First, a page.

As the poem struggles to exist, the poet must remain alert and watchful to what may help build it as “it inclines to the impulse, it assumes direction with the first line laid down, it runs a course of lucky events”. It is a fundamentally metaphorical process of making connections, often quite unforeseen ones: “The impressions most useful to my purpose seem always those I was unaware of and so made no note of at the time”. In a striking image, Frost suggests we are like giants, drawing on elements of previous experience and hurling them ahead of us as a way of paving a pathway into our own future. We make sense of what we encounter by reference to what we have experienced in the past. It’s in this way that a poem is able to result in “a clarification of life – not necessarily a great clarification, such as [religious] sects and cults are founded on, but in a momentary stay against confusion.” Our pathway ahead is illuminated, even if only briefly, by the ordering and landscaping the poem creates towards future experience by reference to what we already know.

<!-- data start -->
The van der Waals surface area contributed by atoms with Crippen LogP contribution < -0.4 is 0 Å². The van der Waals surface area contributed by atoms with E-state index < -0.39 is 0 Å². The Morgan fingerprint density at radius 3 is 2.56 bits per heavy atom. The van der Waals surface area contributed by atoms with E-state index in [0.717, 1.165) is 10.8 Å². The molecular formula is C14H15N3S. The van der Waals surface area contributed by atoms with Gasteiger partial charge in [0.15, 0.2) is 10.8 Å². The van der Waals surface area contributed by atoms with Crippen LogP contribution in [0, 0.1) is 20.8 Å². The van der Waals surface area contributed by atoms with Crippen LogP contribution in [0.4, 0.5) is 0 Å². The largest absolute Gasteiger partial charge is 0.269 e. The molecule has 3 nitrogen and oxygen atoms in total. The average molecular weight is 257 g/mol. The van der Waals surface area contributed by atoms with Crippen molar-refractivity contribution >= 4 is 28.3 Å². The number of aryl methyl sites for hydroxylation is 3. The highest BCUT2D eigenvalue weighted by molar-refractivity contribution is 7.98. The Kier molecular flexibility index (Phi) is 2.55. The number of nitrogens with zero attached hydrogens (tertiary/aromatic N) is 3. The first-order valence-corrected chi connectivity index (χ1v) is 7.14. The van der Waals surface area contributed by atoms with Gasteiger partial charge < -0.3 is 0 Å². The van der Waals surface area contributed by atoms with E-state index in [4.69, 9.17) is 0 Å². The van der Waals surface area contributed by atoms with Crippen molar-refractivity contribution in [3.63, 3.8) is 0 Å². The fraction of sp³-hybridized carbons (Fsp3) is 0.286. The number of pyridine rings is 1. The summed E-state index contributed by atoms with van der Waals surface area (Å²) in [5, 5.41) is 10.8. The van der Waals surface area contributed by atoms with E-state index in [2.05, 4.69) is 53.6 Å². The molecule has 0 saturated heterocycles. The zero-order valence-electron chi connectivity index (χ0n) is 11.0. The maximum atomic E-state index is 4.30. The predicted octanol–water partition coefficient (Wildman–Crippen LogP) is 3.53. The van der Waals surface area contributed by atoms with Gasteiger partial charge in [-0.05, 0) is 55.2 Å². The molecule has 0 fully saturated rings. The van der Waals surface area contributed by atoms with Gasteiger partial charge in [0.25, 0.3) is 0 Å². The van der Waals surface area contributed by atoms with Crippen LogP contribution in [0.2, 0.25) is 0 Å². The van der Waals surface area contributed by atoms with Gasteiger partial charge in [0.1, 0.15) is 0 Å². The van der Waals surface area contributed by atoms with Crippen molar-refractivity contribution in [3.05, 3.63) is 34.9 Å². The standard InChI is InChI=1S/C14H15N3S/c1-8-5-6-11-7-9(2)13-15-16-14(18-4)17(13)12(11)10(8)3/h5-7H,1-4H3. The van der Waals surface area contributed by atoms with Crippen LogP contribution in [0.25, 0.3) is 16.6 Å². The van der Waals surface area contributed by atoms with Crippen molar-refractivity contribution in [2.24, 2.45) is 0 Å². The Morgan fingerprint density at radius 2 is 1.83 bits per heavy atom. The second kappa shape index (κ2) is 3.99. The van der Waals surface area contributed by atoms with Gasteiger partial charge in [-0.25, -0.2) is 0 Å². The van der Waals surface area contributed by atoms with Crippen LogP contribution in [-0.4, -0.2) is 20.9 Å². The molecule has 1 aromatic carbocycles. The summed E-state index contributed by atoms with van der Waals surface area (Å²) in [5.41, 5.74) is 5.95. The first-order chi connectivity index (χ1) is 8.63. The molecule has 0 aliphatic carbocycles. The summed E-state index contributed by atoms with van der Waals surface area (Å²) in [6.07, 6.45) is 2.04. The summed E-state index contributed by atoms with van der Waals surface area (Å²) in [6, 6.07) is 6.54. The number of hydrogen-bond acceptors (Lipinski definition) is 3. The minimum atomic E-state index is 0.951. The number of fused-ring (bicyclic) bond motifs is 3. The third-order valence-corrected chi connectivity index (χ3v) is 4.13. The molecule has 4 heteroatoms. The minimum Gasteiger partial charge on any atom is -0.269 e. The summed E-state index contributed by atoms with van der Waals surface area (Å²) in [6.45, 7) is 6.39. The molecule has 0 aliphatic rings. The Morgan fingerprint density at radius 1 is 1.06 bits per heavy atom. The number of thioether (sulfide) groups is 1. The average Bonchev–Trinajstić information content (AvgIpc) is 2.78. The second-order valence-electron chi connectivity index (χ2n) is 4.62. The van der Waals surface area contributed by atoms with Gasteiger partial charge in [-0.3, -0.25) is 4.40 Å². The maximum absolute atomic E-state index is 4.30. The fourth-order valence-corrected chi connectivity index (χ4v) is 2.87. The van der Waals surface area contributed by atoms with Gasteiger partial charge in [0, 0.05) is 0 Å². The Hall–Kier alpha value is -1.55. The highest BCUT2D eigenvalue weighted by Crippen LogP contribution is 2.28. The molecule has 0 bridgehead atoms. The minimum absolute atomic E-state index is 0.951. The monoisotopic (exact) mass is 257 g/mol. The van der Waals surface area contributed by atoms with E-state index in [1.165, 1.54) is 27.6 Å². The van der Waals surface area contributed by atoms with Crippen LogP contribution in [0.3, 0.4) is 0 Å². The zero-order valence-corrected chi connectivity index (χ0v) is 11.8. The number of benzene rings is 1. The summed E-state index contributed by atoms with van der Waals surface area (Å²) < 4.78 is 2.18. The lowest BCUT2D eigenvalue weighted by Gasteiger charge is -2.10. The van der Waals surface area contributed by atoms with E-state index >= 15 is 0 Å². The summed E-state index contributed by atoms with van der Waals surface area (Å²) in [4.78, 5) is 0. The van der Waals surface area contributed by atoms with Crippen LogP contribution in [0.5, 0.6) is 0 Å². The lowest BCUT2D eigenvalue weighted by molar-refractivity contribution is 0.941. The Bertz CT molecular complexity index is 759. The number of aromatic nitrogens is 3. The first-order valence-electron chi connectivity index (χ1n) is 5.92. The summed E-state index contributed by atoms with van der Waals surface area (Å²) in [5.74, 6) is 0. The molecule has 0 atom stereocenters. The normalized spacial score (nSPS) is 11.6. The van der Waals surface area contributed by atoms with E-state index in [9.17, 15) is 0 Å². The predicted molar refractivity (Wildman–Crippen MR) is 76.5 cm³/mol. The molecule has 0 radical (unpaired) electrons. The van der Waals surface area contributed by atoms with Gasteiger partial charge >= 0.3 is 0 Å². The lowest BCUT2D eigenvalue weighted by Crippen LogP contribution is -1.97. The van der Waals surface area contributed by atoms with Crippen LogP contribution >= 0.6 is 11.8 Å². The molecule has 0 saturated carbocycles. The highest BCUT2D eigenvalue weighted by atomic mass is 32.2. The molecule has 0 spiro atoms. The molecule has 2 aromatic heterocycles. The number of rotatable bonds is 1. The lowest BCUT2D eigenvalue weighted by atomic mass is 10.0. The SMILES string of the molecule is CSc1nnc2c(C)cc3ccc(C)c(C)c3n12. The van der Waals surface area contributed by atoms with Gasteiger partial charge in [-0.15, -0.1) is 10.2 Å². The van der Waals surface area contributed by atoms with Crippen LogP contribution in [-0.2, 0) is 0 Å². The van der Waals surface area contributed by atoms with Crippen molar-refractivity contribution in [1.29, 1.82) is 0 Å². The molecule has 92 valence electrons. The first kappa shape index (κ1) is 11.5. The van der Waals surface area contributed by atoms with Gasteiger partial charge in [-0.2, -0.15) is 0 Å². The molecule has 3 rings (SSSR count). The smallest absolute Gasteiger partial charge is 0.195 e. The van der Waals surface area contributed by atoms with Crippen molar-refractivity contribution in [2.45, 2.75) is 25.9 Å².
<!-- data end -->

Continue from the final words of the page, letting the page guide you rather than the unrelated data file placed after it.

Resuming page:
This is why Frost teasingly argues the logic of a good poem is “backward, in retrospect”. What it must not be (and he has his earlier abstractionist targets in mind again) is pre-conceived or imposed before the fact (even if what we pre-impose is the illogical kicking ourselves from one chance suggestion to another). Such willed pre-conception can never yield anything other than a “trick poem”. It is not a prophecy, but rather something “felt”, a feeling figure, an emotional response involving both past and future and it must be “a revelation, or a series of revelations, as much for the poet as for the reader.” The crucial role of emotion is perhaps easily missed. And to allow the role of the passions, Frost insists on the greatest freedom of the poetic materials to move about, to be moved about, to establish relations regardless of time and space, previous relation, and everything but affective affinity. This is Frost’s answer to one of the writer’s constant quandaries: how true to the original experience must I be? For Frost, truth to the emotional response at the inception of the poem (not necessarily the original incident’s emotional charge) is key and that demands artistic independence and freedom. Some distance is required.